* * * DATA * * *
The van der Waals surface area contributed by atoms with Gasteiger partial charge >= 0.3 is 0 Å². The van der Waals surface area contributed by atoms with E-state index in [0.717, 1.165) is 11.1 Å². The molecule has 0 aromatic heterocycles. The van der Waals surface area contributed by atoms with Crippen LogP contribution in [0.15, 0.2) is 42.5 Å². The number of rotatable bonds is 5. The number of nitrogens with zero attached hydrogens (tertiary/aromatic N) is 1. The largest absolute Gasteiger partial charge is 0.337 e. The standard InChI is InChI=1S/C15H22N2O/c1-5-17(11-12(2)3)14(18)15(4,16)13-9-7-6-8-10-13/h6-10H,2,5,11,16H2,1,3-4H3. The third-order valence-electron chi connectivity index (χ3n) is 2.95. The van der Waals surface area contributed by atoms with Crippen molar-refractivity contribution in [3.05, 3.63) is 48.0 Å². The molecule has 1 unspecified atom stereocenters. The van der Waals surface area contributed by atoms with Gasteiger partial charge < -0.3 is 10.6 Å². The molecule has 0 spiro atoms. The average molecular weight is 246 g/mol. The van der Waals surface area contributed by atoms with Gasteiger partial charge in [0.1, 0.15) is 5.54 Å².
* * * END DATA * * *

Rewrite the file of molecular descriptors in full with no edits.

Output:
The van der Waals surface area contributed by atoms with Gasteiger partial charge >= 0.3 is 0 Å². The van der Waals surface area contributed by atoms with E-state index in [0.717, 1.165) is 11.1 Å². The molecule has 0 aromatic heterocycles. The van der Waals surface area contributed by atoms with Crippen LogP contribution in [0.15, 0.2) is 42.5 Å². The number of rotatable bonds is 5. The number of nitrogens with zero attached hydrogens (tertiary/aromatic N) is 1. The largest absolute Gasteiger partial charge is 0.337 e. The standard InChI is InChI=1S/C15H22N2O/c1-5-17(11-12(2)3)14(18)15(4,16)13-9-7-6-8-10-13/h6-10H,2,5,11,16H2,1,3-4H3. The third-order valence-electron chi connectivity index (χ3n) is 2.95. The van der Waals surface area contributed by atoms with Crippen molar-refractivity contribution in [3.05, 3.63) is 48.0 Å². The molecule has 1 unspecified atom stereocenters. The van der Waals surface area contributed by atoms with Gasteiger partial charge < -0.3 is 10.6 Å². The molecule has 0 spiro atoms. The average molecular weight is 246 g/mol. The van der Waals surface area contributed by atoms with Gasteiger partial charge in [0.1, 0.15) is 5.54 Å².